In a time of extreme budget cuts, there’s somehow room in the budget cuts for faculty raises.
At the Faculty Senate meeting last week, USF administrators stated they were looking to cut $12 million from this year’s budget, $9 million of which would be coming from Academic Affairs and its support units, such as the Library and Office of Graduate Studies.
And yet in a time when $9 million has to be taken out of academics, the school can afford merit raises for faculty.
While it isn’t that faculty are not deserving of raises, this doesn’t seem like the appropriate time when the $8 million USF President Judy Genshaft has pledged to them to come from the same budget being cut.
According to Genshaft, the university is continuing to look for new sources of revenue as the university has been “boxed in by the Legislature,” pressuring universities to become more efficient without allowing an increase in tuition from students.
Genshaft said the university would need more “full-paying students” and would try to recruit them.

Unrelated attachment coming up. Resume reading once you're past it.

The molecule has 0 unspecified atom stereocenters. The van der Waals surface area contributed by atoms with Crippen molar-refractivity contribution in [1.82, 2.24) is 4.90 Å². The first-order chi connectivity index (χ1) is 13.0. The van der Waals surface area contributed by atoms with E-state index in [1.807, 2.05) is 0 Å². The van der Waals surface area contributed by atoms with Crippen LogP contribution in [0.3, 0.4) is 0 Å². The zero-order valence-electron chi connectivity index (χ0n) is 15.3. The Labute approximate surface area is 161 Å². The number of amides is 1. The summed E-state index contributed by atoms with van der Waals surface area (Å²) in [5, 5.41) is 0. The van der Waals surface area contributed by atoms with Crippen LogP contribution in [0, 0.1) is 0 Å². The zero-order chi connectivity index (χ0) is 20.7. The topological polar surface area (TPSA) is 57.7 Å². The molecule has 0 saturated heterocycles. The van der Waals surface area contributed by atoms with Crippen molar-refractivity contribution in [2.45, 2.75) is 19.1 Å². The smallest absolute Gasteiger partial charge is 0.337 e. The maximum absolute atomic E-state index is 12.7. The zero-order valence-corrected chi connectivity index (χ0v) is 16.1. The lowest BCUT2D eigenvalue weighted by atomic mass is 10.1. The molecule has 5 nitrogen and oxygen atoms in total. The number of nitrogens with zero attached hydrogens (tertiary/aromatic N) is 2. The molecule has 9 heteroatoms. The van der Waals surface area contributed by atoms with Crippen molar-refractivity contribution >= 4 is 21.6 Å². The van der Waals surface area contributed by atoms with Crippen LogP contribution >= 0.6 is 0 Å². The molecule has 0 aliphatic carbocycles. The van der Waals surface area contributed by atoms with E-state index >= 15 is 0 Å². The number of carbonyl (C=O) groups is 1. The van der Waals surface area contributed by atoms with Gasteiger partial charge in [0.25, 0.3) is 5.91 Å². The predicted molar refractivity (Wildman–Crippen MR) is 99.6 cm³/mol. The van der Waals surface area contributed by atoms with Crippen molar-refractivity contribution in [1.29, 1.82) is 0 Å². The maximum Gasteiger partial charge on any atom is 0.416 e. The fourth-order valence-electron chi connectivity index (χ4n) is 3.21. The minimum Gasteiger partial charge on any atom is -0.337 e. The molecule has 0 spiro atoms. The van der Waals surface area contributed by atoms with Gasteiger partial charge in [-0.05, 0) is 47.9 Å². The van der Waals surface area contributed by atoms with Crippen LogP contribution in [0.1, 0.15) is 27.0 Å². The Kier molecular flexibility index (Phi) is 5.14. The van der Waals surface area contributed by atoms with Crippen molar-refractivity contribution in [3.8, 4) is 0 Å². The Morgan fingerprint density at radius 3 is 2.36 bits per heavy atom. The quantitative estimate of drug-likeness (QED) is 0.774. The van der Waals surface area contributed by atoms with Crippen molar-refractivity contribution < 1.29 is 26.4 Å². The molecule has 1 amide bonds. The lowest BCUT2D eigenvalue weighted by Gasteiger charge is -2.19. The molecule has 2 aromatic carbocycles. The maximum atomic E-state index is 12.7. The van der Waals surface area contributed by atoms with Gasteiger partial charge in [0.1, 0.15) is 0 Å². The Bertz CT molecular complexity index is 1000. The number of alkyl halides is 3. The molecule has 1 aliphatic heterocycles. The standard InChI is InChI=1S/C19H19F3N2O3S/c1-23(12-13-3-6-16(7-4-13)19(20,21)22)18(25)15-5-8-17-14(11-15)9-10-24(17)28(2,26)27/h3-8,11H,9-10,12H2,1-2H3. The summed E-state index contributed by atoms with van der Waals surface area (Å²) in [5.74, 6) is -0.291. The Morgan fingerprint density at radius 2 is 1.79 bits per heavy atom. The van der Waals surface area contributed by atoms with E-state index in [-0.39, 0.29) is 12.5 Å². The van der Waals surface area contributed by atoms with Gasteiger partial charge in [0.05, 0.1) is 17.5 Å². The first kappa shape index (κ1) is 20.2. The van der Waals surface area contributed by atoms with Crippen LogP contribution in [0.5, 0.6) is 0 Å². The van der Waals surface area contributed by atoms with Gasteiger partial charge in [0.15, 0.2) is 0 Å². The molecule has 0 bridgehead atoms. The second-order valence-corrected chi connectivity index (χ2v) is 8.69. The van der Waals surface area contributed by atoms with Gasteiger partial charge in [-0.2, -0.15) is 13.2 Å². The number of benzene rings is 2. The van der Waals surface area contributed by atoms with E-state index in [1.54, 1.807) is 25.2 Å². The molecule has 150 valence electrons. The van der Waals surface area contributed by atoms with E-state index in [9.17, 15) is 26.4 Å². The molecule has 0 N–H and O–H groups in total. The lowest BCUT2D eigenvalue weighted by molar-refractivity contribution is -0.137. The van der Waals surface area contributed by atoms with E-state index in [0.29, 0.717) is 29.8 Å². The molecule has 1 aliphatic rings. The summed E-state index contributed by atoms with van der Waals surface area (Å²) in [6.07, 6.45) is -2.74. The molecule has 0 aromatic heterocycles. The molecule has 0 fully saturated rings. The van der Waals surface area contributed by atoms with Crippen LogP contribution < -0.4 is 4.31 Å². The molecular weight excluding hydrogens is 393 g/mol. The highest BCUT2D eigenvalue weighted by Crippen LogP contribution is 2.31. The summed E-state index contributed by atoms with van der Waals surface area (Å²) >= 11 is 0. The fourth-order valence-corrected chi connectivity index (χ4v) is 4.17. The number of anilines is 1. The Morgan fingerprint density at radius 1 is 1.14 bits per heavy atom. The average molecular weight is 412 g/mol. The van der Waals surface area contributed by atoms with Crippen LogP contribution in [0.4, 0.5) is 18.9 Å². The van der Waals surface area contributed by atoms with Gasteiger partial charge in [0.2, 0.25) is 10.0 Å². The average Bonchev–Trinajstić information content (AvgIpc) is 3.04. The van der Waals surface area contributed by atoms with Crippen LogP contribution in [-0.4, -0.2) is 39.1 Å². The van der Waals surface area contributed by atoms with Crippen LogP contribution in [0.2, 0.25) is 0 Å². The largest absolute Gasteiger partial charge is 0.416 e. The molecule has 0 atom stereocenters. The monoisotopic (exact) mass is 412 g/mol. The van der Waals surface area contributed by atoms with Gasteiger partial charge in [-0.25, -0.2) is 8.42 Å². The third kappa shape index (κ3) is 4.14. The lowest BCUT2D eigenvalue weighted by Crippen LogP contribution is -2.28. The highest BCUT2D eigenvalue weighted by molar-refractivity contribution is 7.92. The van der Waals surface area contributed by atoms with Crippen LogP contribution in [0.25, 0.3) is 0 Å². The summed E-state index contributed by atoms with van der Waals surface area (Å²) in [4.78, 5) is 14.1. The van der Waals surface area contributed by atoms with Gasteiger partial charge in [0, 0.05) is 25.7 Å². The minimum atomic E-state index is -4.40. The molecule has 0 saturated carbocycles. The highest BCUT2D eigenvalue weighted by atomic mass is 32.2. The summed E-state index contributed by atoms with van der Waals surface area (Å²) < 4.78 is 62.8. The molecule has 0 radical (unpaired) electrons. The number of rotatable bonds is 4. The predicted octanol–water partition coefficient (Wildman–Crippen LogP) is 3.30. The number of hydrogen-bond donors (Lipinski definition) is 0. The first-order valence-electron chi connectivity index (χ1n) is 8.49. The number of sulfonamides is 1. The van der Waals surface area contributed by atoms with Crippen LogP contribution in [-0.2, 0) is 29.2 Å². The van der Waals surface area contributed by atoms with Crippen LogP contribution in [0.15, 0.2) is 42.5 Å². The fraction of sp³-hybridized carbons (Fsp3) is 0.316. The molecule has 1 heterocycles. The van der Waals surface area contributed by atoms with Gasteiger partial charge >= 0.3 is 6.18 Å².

While it is unclear what this means exactly, it sounds as though the university may resort to recruiting in richer communities that can afford to pay tuition in full, potentially damaging one of the university’s most valuable qualities — accessibility.
So instead of investing $8 million in faculty merit raises in a year in which the state is already providing a small, though existent, yearly bonus, perhaps the university could consider investing that $8 million in areas such as scholarships that would allow the university to remain accessible or invest it toward bettering the quality of the academic services currently available.
The Library hours may have been restored, but as the university prepares to restore its cash reserves, perhaps it should keep its priorities in mind, students being first.
USF is a university and an institution for higher education, not a business.